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Take Note: Tenth Circuit Issues Opinions in 2 Sex Offender Cases

By Robyn Hagan Cain | Last updated on

The Tenth Circuit Court of Appeals issued two opinions in sex offender cases last week that should pique the interest of defense attorneys. Both cases, U.S. v. Randell Lonjose and U.S. v. Franklin Carel, Jr., involved adults who pleaded guilty to sexual abuse of a minor on Indian lands.

In the first case, U.S. v. Randell Lonjose, the Tenth Circuit reversed a condition of appellant Randell Lonjose’s supervised release.

Lonjose pleaded guilty in 2007 to one count of sexual abuse of a minor in Indian country. He was sentenced to 51 months in prison, followed by three years of supervised release.

One week before Lonjose's release in December 2010, a probation officer filed an ex parte petition seeking to modify the conditions of Lonjose's supervised release to include that Lonjose could not have contact with children under the age of 18 without prior written permission of his probation officer. Despite Lonjose's objection that the prohibition would unreasonably infringe on his right to familial association, including his right to see his six-year-old son, the district court modified Lonjose's supervised release to include the prohibition against contact with minors.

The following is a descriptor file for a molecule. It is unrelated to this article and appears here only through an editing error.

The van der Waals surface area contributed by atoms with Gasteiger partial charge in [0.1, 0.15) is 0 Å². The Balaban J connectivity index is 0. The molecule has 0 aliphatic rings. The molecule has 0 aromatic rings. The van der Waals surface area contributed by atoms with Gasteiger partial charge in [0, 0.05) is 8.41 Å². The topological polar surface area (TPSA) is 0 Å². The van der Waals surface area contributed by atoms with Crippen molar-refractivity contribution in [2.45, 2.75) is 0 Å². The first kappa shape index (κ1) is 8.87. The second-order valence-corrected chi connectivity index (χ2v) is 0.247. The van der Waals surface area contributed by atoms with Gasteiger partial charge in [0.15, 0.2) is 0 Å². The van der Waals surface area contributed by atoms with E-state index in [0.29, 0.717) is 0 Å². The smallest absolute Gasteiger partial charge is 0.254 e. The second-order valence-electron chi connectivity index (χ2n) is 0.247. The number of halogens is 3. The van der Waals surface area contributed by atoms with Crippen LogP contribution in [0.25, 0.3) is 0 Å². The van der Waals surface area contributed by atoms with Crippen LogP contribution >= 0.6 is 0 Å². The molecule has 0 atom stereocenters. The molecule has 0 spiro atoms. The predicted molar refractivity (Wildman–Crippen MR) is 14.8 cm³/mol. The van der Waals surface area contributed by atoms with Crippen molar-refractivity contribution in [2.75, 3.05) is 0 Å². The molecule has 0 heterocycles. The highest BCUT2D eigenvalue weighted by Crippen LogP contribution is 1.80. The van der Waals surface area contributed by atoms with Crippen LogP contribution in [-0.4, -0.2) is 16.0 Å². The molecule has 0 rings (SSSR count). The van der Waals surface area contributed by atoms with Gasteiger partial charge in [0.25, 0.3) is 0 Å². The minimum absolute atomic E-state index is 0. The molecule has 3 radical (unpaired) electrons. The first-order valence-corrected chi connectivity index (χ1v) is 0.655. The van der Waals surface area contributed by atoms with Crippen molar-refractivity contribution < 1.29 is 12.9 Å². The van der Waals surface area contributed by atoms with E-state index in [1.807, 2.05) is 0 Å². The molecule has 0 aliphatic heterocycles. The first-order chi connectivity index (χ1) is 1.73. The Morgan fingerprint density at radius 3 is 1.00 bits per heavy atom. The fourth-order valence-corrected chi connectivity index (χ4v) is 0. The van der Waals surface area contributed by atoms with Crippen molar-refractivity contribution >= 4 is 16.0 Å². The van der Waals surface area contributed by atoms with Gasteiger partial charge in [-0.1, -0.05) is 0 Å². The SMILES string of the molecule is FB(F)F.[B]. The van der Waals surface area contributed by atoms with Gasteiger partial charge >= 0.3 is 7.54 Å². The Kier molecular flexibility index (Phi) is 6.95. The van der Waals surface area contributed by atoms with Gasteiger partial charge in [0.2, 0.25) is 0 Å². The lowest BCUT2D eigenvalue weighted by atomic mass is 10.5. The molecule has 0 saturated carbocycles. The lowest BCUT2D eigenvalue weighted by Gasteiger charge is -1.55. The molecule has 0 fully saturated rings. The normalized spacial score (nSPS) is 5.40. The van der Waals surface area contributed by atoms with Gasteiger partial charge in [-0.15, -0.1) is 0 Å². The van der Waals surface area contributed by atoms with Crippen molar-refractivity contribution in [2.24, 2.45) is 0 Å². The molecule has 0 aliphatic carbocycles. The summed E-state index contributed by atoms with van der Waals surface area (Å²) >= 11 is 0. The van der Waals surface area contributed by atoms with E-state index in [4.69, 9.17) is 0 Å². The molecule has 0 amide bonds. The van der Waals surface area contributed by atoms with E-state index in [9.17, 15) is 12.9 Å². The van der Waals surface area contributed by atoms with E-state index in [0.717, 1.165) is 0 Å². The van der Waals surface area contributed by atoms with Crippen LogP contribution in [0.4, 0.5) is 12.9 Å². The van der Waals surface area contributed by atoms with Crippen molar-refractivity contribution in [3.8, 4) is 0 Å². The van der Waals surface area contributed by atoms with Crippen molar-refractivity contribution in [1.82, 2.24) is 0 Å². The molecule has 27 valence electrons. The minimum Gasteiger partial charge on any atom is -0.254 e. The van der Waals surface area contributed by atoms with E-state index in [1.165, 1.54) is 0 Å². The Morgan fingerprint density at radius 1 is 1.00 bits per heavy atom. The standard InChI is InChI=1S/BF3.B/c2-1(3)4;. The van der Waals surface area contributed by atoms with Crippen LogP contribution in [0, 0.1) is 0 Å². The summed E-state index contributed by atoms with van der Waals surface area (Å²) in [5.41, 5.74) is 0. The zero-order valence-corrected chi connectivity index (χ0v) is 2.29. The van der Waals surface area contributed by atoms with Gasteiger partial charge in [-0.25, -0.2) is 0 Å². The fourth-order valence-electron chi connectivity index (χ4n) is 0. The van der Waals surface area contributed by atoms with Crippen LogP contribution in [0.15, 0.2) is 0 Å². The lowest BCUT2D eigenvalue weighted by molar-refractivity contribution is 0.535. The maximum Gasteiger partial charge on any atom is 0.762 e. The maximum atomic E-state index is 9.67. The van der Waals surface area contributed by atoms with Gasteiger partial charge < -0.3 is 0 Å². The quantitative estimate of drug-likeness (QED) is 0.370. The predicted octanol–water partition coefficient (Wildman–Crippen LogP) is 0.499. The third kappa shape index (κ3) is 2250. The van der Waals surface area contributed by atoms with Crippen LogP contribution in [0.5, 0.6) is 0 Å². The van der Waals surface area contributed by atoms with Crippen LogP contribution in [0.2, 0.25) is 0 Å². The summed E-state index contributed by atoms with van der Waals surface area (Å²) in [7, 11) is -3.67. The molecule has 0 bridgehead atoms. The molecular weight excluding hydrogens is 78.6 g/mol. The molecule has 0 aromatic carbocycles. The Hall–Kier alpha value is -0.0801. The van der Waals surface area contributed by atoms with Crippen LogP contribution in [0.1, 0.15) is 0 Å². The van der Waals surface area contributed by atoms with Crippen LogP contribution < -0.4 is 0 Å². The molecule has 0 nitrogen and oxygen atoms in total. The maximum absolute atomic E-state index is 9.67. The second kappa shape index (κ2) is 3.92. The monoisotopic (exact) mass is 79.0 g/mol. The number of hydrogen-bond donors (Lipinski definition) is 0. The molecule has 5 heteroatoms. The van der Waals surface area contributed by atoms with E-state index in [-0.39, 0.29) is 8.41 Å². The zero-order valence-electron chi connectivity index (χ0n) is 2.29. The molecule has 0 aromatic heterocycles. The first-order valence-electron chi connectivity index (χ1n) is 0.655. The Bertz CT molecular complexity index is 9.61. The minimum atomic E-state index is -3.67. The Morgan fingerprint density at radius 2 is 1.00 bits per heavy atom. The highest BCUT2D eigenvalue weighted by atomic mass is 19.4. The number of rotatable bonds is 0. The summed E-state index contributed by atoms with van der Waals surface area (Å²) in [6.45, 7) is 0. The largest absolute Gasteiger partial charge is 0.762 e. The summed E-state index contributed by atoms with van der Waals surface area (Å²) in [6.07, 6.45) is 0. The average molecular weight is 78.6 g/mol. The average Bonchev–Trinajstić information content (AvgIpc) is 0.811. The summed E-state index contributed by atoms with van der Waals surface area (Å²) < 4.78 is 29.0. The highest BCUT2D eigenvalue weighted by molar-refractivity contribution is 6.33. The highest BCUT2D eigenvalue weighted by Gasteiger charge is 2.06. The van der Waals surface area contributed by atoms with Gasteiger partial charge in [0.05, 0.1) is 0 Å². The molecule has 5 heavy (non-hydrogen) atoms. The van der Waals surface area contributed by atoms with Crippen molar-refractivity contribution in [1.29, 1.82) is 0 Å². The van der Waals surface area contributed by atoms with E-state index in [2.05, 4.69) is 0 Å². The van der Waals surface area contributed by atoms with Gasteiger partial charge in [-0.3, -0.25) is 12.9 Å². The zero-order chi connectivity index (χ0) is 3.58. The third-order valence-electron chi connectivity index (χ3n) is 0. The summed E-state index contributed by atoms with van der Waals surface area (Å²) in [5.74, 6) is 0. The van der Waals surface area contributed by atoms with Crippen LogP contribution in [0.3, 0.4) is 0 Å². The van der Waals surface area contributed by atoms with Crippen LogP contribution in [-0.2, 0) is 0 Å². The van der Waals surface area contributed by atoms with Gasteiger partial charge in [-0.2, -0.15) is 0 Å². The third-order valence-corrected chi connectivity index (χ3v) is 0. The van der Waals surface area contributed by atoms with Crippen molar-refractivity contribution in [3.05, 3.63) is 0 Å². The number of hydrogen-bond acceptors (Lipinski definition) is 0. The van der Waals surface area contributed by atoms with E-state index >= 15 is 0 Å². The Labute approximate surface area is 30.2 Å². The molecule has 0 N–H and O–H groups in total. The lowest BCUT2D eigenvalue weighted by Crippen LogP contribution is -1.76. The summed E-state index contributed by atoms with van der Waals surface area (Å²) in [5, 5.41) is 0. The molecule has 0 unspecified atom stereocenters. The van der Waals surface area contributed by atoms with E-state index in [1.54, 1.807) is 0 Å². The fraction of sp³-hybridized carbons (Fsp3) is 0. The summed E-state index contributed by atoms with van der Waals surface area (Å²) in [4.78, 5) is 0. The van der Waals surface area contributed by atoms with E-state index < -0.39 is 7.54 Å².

Acknowledging the fundamental right to familial association, the Tenth Circuit Court of Appeals reversed and remanded the modification because there were not compelling circumstances to justify a restriction on Lonjose's contact with minor male family members.

In the second case, U.S. v. Franklin Carel, Jr., the Tenth Circuit ruled that Congress can require federal sex offenders to register in a state-run database. Appellant Franklin Carel, Jr., who also pleaded guilty to sexual abuse of a minor in Indian country, appealed his conviction for knowingly failing to update his sex offender registration as required by the Sex Offender Registration and Notification Act (SORNA). Carel argued that SORNA's sex offender registration provision is unconstitutional.

The Tenth Circuit Court of Appeals disagreed, finding that the requirement was a "constitutional exercise of Congress's authority under the Necessary and Proper Clause."

Here's what you need to know for your practice about the Tenth Circuit's final rulings in sex offender cases in 2011: supervised release restrictions on familial rights must be limited, and sex offender registration is constitutional.

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